The rise of bitcoin as well as other virtual currencies associated with blockchain technology (known as cryptocurrencies) has created a number of new millionaires and raises new questions in the legal community when it comes to addressing cryptocurrencies in estate plans.
The Internal Revenue Service classifies cryptocurrencies as property for tax purposes, so owners of cryptocurrency may stipulate the disposition of their cryptocurrencies in their estate planning documents. However, the difficulty lies in determining how to enable the transfer of cryptocurrencies after the testator’s death without putting the security of the cryptocurrency holdings at risk during that person’s lifetime.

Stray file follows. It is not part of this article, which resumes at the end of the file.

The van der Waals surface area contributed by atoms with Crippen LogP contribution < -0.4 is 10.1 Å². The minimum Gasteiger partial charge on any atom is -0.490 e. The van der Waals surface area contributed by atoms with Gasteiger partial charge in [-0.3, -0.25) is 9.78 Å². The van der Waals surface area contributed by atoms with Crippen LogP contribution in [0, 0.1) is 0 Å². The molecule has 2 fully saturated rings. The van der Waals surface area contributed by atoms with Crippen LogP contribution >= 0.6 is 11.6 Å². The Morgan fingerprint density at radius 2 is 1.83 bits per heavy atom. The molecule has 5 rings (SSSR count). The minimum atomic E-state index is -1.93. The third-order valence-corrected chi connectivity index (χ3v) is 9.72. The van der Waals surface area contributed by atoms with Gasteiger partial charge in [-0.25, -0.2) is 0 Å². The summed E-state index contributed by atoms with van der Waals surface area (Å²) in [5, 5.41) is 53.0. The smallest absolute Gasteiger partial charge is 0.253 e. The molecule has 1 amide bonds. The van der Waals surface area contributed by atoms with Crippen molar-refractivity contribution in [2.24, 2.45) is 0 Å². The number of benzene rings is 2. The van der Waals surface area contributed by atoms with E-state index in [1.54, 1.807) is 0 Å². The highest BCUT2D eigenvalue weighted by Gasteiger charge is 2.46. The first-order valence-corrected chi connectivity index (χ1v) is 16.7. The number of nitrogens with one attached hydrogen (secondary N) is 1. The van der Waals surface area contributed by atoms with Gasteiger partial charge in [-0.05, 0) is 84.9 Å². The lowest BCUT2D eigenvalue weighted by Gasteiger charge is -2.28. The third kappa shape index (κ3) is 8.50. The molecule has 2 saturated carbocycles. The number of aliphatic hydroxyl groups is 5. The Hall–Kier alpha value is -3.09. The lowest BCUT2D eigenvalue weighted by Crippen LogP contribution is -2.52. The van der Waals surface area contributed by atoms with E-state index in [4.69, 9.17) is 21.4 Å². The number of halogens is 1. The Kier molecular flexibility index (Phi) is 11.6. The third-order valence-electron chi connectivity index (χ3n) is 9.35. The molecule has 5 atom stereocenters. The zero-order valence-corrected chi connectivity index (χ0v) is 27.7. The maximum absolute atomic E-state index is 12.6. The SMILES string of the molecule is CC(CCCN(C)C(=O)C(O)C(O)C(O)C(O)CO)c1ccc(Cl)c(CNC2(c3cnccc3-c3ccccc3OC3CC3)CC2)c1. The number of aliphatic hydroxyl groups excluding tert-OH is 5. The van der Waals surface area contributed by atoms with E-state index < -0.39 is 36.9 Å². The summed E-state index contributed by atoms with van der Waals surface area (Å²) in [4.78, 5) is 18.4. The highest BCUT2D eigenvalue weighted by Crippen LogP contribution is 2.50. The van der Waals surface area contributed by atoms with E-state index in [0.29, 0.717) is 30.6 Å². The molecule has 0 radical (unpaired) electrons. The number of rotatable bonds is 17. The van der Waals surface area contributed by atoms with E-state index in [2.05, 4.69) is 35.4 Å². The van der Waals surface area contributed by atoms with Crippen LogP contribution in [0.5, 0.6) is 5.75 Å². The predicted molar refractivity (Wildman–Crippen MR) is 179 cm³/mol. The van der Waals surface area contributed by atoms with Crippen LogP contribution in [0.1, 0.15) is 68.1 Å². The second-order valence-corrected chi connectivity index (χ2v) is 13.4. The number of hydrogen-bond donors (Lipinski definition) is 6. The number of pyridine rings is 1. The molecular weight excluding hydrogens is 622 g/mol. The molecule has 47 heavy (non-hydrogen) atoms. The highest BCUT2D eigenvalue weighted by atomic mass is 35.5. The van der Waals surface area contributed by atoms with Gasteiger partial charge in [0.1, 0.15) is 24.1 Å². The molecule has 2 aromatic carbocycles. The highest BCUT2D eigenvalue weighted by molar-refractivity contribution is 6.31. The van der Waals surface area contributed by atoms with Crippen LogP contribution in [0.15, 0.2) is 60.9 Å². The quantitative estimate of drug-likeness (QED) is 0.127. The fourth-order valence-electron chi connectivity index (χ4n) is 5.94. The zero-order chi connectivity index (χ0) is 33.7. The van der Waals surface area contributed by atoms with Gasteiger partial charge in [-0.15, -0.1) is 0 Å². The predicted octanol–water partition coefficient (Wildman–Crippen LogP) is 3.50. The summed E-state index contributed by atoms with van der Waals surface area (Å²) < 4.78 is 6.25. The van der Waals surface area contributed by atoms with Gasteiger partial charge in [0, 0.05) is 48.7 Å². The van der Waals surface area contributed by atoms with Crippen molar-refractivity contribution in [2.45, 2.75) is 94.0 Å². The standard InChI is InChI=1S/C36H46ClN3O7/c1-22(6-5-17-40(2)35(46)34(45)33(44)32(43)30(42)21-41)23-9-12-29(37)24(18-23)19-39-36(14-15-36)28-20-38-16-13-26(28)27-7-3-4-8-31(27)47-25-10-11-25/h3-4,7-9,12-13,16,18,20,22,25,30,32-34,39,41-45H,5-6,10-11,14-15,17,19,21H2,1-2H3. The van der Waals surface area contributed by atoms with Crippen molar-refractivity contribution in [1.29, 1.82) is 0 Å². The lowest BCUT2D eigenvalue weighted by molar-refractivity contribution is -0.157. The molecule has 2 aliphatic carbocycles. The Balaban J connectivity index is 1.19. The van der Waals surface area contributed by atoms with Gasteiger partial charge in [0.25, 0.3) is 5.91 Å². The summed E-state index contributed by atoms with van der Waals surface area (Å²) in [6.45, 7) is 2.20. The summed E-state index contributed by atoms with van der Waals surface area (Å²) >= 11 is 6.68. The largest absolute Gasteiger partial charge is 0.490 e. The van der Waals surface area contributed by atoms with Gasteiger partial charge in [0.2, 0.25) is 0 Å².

Cryptocurrencies are effectively bearer instruments that are accounted for in “wallets” on a decentralized blockchain. A cryptocurrency wallet is a software program that stores access credentials and interacts with blockchains to enable users to send and receive virtual currencies and monitor balances. Therefore, whoever knows a wallet’s access credentials (the private key) has access to the cryptocurrency in the wallet and can transfer the cryptocurrency to themselves. However, if no one knows a wallet’s access credentials, its contents are permanently lost, so it would be unable to be accessed by heirs after the wallet owner’s death.